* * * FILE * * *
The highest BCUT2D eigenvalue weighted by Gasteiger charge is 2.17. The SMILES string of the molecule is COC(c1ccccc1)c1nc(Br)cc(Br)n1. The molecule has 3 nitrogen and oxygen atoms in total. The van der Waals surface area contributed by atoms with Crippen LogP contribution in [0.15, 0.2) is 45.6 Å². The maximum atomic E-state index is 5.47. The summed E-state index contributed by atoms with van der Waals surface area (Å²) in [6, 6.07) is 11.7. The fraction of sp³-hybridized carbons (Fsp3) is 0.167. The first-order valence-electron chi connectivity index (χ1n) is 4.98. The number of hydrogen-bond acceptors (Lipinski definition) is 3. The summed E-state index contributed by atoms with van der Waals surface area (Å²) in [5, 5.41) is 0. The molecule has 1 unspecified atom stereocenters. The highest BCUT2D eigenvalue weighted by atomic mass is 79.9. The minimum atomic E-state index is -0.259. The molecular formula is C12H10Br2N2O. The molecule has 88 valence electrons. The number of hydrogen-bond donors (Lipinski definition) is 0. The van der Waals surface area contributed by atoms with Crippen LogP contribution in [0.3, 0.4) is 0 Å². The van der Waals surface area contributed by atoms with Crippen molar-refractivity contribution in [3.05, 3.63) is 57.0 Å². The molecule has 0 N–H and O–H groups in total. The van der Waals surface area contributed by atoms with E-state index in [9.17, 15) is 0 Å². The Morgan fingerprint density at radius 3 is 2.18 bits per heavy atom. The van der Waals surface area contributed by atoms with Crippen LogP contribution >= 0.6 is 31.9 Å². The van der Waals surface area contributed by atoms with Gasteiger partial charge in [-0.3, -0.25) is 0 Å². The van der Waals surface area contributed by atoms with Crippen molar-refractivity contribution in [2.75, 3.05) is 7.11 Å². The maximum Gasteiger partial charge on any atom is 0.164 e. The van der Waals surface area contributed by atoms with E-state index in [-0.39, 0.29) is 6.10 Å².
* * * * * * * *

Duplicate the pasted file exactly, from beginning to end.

The highest BCUT2D eigenvalue weighted by Gasteiger charge is 2.17. The SMILES string of the molecule is COC(c1ccccc1)c1nc(Br)cc(Br)n1. The molecule has 3 nitrogen and oxygen atoms in total. The van der Waals surface area contributed by atoms with Crippen LogP contribution in [0.15, 0.2) is 45.6 Å². The maximum atomic E-state index is 5.47. The summed E-state index contributed by atoms with van der Waals surface area (Å²) in [6, 6.07) is 11.7. The fraction of sp³-hybridized carbons (Fsp3) is 0.167. The first-order valence-electron chi connectivity index (χ1n) is 4.98. The number of hydrogen-bond acceptors (Lipinski definition) is 3. The summed E-state index contributed by atoms with van der Waals surface area (Å²) in [5, 5.41) is 0. The molecule has 1 unspecified atom stereocenters. The highest BCUT2D eigenvalue weighted by atomic mass is 79.9. The minimum atomic E-state index is -0.259. The molecular formula is C12H10Br2N2O. The molecule has 88 valence electrons. The number of hydrogen-bond donors (Lipinski definition) is 0. The van der Waals surface area contributed by atoms with Crippen LogP contribution in [0.3, 0.4) is 0 Å². The van der Waals surface area contributed by atoms with Crippen molar-refractivity contribution in [3.05, 3.63) is 57.0 Å². The molecule has 0 N–H and O–H groups in total. The van der Waals surface area contributed by atoms with E-state index in [9.17, 15) is 0 Å². The Morgan fingerprint density at radius 3 is 2.18 bits per heavy atom. The van der Waals surface area contributed by atoms with Crippen LogP contribution >= 0.6 is 31.9 Å². The van der Waals surface area contributed by atoms with Gasteiger partial charge in [-0.3, -0.25) is 0 Å². The van der Waals surface area contributed by atoms with Crippen molar-refractivity contribution in [2.75, 3.05) is 7.11 Å². The maximum Gasteiger partial charge on any atom is 0.164 e. The van der Waals surface area contributed by atoms with E-state index in [-0.39, 0.29) is 6.10 Å².